At this point, you can decide to proceed- but avoid spending a truckload of time on the process. If this is a new shipper to you, decide which lanes are most important to you and give those the most attention. If they are unusual lanes, you might have a shot at them. If we are talking about a highly desired lane (Atlanta to Chicago) chances are you will be competing with a lot of companies. Unless you are bringing a lot of value (dropped trailers, teams, tracking visibility integration, established EDI connections, or minority carrier status) or willing to subsidize the traffic manager’s bonus program, you will struggle to gain traction if this is the only lanes you bid. One of the things you can do is to offer to take a horrid lane (inbound into Miami/NYC/Canada/Montana), in return for the highly desired lane.

Use a pricing index application to gain an understanding of the market. DAT is the benchmark. Your TMS provider might have one as well, and while the largest TMS providers offer reliable indexes, they are limited in companies that use their software. Smaller ones might not have a consistent methodology in how they capture and build their indices. Even if you use a TMS index, it is good to get a broader market index.There are cheaper rate index solutions, but this is one area to avoid playing Scrooge. Rates are your most important decision and impact 100% of your margins. Make sure you have not undervalued this.

Rate indexes are trailing indicators of a market and are not necessarily the rates that one would expect in the market on that particular day. The movement of rates over time will be caused by a large number of factors and a great view of the market is necessary to understand the things impacting it. We have been studying over 150 data sources and modeling things that are predictive. Our goal is to continue to release our findings on FreightWaves to subscribers.

Last, avoid gifts beyond a few hours of entertainment. It is tempting to offer to send the decision maker a gift during the process, but this is discouraged. Most companies frown upon this and some will even ban you if they suspect this is the case. If you want to get their attention and show your desire to work with them- entertain them. Lunches, dinners, golf outings, sports venues, fishing, and concerts are a great way to get to spend time and build the relationship that will help you in the process and most companies allow this, so long as you are not giving a material gift.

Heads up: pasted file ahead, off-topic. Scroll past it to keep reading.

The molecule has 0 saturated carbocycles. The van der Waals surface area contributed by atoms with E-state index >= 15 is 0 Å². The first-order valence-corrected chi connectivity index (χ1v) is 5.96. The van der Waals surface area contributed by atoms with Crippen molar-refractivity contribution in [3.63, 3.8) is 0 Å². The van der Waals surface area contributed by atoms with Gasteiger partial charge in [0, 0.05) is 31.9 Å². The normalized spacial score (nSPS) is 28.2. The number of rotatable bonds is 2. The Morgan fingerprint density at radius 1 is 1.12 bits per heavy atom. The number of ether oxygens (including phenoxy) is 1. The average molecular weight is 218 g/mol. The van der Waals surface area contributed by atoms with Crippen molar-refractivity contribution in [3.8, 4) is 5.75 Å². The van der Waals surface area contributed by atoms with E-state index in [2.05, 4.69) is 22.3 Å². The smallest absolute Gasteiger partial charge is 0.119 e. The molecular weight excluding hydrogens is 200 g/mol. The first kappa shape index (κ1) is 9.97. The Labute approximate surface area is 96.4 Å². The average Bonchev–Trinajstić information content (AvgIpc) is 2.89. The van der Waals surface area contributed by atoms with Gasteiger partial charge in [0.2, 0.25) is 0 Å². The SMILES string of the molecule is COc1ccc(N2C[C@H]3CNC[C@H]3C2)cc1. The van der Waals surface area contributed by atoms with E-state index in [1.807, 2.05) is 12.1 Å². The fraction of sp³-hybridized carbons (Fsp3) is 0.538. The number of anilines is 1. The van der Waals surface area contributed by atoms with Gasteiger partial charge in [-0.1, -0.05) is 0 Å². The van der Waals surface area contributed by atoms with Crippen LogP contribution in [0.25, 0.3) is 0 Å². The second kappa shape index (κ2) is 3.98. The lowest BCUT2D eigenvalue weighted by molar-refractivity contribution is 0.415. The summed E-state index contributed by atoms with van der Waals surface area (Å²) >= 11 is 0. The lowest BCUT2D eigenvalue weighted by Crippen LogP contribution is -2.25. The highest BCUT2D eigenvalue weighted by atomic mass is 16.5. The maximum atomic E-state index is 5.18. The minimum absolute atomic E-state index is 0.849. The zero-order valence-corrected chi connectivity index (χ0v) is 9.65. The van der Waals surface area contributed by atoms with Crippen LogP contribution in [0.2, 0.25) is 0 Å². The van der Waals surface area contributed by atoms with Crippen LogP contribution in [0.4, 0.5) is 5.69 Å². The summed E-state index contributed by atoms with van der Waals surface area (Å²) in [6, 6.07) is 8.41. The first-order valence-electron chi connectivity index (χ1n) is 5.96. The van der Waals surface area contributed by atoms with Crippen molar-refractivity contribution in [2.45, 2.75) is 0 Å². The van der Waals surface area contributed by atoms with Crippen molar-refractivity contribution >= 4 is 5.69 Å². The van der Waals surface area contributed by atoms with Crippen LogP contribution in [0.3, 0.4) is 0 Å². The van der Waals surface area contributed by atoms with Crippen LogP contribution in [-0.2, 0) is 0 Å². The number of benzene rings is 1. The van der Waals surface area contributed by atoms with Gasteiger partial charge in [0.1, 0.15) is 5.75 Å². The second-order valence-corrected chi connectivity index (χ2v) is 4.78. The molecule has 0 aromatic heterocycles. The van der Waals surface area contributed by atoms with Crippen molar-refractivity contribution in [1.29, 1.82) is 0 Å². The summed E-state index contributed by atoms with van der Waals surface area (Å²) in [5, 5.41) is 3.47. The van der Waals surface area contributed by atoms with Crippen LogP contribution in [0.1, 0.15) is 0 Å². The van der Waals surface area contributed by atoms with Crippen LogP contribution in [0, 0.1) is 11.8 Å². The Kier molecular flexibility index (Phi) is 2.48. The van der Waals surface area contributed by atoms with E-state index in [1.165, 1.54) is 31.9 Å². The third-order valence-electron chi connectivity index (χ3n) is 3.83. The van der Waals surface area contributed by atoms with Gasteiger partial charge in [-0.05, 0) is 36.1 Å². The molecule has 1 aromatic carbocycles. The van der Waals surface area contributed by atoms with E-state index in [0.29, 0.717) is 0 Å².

I have seen one exception that was quite effective. A company I know of sends the RFP on an iPad, enclosed in a ruggedized briefcase (think of Halliburton briefcase). On the IPad, they would also include a video that highlighted the company, team, and made the “pitch” on why they were the right carrier for the job. They had a mobile app and website, so they loaded links to those to show the technology off.

They would print off a copy of the bid, put the print version in the briefcase, create a foam casing for the iPad and ship it out to the company. They would include a letter to the decision maker explaining this is not a gift, but rather a way to showcase the business and the iPad could be returned, donated to charity, or to be shared around the company for reference. They would make it clear that the company could keep it as long as needed. They also included a return FedEx envelope and slip in the package, to show they were serious about this presenting the company and not some shameless attempt at bribery.

Funny enough, out of the ten times they did this, they won nine new customers and only received two iPads back. While this seems expensive and extreme, think of what you would spend flying out to a client to do the pitch in person. This was far cheaper and more classy of a move!

Last, be careful to not get in the penny negotiation game. You don’t want to be number one on the routing guide often in this market. There will be plenty of opportunities in the spot market to augment your network, so don’t take cheap freight. The company that won the number one slot probably won’t honor that rate very long.